Tag: elk

elk-objectives

Why we’re suing to fix elk management

In a few areas of the state elk populations have been allowed to grow to crisis proportions. For example, in hunting district 417 in Fergus County, the elk population is estimated at 4,300 animals—that’s eleven and a half times more than the sustainable population objective set by state wildlife biologists. Excessive elk populations have caused an untenable hardship for the ranchers who provide habitat. This is an area suffering from extreme drought, grasshoppers, and wildfire in recent years. Many cattle producers last year reduced their mother cow herds by 25 percent or more. BLM has notified ranchers in this area of a 30 percent reduction in AUMs for this year due to a shortage of grass. These difficulties are compounded by elk populations grown wildly beyond what is considered...

Continue reading

FWP should help landowners with problematic wildlife

The last few decades in Montana have seen a remarkable recovery in wildlife populations. For example, Montana’s elk population was down to almost 20,000 animals in 1940. By 1970, it had increased somewhat to 55,000. But after that, we’ve seen rapid growth to nearly 160,000 animals today. That’s simply an astounding recovery. And other species, like deer and antelope, are at or near all-time highs as well. The restoration of Montana wildlife is due to a number of factors, but the predominant reason is the efforts of Montana landowners. A great deal of the credit goes to private property owners for changing management practices and improving habitat.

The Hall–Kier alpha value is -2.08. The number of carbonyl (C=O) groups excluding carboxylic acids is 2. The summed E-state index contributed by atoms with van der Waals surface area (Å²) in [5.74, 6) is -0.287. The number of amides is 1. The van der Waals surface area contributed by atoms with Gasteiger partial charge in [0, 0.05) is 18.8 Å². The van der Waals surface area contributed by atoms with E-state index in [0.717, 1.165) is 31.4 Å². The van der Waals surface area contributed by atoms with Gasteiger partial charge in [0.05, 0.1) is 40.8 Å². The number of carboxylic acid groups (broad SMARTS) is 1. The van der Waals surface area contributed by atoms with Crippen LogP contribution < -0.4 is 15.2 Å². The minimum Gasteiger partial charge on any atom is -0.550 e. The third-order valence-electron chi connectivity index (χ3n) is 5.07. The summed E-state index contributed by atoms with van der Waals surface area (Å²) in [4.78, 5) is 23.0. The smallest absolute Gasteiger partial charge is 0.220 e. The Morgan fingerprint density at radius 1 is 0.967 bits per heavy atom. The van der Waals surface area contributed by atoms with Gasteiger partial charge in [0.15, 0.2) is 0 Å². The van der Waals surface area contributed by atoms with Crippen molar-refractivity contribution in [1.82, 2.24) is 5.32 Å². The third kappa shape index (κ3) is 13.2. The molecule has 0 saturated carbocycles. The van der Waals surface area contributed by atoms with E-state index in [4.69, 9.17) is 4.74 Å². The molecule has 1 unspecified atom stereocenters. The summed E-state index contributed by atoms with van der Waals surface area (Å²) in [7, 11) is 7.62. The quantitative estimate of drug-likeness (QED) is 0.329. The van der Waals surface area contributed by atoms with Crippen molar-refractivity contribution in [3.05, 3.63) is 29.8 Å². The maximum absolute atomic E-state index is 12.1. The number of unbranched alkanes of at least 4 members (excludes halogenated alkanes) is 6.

Continue reading

Consequences of the “Public Trust” doctrine

In the debate over stream access we often hear about the “public trust” doctrine as justification for impeding on private property rights.  Our friends at PERC offer an explanation of how this judicial precedent took on a new life in Montana…and the consequences that it’s had.  Here’s an excerpt: The idea that the public has rights to access resources such as water and wildlife—even if those resources are found on private property—found its way into Montana law through the public trust doctrine. Legal scholars and judges have expanded this historical doctrine beyond its constitutional limits to mean that landowners cannot deny access to resources owned by the public. This expansion infringes on private property rights by taking away the owner’s ability to restrict...

Continue reading

Join our mailing list

© 2019 United Property Owners of Montana. All Rights Reserved

Web design by the Montana Group